But there are also major technical obstacles to creating an entire gun on a 3-D printer, not the least of which is that a plastic gun would… read more

Research debunks the ‘IQ myth’

December 21, 2012

(credit: Adam Hampshire et al./Western University)

After conducting the largest online intelligence study on record, with more than 100,000 participants, a Canadian Western University-led research team has concluded that the notion of measuring one’s intelligence quotient or IQ by a singular, standardized test is highly misleading.

Utilizing an online study open to anyone, anywhere in the world, the researchers asked respondents to complete 12 cognitive tests tapping memory, reasoning, attention and… read more

Google Glass patent applications: bone conduction, laser-projected keyboard, more

January 29, 2013

laser-projected keyboard.-featured

Recent patent applications related to Google Glass are providing insight into the hardware behind the Glasses.

Bone conduction for covert audio. This would allow more privacy so that no one can overhear a conversation; a vibration transducer allows the technology to work without a direct connection. U.S. patent application

 

A laser projector can be used to project an interface onread more

The cosmological supercomputer

How the Bolshoi simulation evolves the universe all over again
October 3, 2012

cosmic_web

Most of the ordinary matter in the universe — the stuff that makes up all the atoms, stars, and galaxies astronomers can see — is invisible, either sprinkled throughout intergalactic space in tenuous forms that emit and absorb little light or else swaddled inside galaxies in murky clouds of dust and gas, Joel R. Primack writes in IEEE Spectrum.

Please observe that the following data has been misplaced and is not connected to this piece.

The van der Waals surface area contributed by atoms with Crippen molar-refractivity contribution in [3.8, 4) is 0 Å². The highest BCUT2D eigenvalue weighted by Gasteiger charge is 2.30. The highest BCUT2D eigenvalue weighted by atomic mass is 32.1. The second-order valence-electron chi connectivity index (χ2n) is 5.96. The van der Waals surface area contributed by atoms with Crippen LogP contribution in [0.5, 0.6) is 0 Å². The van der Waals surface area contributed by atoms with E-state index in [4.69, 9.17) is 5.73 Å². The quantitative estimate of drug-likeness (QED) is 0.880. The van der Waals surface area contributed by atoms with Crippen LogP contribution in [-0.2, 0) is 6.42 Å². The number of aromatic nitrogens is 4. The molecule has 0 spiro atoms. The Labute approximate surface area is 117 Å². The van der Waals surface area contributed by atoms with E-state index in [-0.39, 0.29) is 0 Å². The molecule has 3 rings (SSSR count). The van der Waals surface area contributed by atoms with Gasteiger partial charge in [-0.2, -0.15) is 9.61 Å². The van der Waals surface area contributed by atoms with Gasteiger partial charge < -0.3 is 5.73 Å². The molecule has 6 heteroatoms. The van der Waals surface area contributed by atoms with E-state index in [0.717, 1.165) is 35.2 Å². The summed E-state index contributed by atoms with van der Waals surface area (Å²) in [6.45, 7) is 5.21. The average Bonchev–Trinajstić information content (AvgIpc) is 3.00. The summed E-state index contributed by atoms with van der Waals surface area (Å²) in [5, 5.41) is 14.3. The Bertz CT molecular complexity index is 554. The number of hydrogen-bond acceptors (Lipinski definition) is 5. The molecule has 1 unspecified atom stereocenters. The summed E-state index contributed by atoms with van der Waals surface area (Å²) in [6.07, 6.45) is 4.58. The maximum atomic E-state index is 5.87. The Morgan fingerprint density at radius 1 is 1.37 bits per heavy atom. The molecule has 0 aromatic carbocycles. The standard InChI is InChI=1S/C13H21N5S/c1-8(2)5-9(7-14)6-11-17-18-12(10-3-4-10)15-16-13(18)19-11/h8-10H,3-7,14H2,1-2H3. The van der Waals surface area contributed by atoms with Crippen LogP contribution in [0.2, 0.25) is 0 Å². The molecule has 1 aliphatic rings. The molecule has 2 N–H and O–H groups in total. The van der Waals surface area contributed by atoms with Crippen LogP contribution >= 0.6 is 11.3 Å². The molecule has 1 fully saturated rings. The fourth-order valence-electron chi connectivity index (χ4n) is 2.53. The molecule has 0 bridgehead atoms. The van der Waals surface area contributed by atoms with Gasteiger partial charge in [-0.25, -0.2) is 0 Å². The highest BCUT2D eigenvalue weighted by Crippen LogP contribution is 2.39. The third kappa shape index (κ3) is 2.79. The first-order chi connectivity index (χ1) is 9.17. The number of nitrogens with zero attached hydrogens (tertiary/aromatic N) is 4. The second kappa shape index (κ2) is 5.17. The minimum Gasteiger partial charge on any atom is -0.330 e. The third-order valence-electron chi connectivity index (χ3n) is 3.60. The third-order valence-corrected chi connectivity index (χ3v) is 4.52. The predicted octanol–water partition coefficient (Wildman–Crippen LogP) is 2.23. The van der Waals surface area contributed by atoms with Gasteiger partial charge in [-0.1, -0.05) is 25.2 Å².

When astronomers look out into the night… read more

A 3D-printed Moon base baked from lunar dust

March 20, 2013

sinterhab-moon-base-4

Space architects have unveiled a concept for a 3D-printed Moon base called SinterHab near the lunar south pole. Modules would be constructed from lunar dust by microwave sintering and contour crafting, built by a large NASA spider robot.

Unlike an earlier, more bulky concept using a mobile printing array of nozzles on a 6 meter frame to spray a binding solution (glue) onto… read more

Non-invasive brain-to-brain interface: links between two brains

Direct communication between the brains of human and rat .... or between humans
April 8, 2013

brainstorm

We reported last month how Duke University researchers remotely linked the brains of two rats. Now researchers from the U.S and South Korea have have taken it a step further: a non-invasive functional link between the brains of different species (human and rat) — a brain-to-brain interface (BBI).

Researchers at Brigham and Women’s Hospital and Harvard Medical School set up a system intended to allow a human to… read more

Watson to help find new sources of oil

World’s first cognitive-technologies collaboration for oil industry applications
October 30, 2014

IBM's Cognitive Environments Lab researchers are developing software agents called "cogs" that will help energy company Repsol make better decisions on acquiring new oil fields and optimizing its strategy for current oil production (credit: Jon Simon/Feature Photo Service for IBM)

Scientists at IBM and Repsol SA, Spain largest energy company, announced today (Oct. 30) the world’s first research collaboration using cognitive technologies like IBM’s Watson to jointly develop and apply new tools to make it cheaper and easier to find new oil fields.

An engineer will typically have to manually read through an enormous set of journal papers and baseline reports with models of reservoir, well, facilities, production, export,… read more

A robot as cheap, easy-to-use, and safe as an iPhone

August 26, 2012

rethink_robotics

Rethink Robotics’ goal is that its [forthcoming] cheap, easy-to-use, safe robot will be to industrial robots what the personal computer was to the mainframe computer, or the iPhone was to the traditional phone, says The New York Times writer Thomas L. Friedman.

“That is, it will bring robots to the small business and even home and enable people to write apps for them the way they do with PCs… read more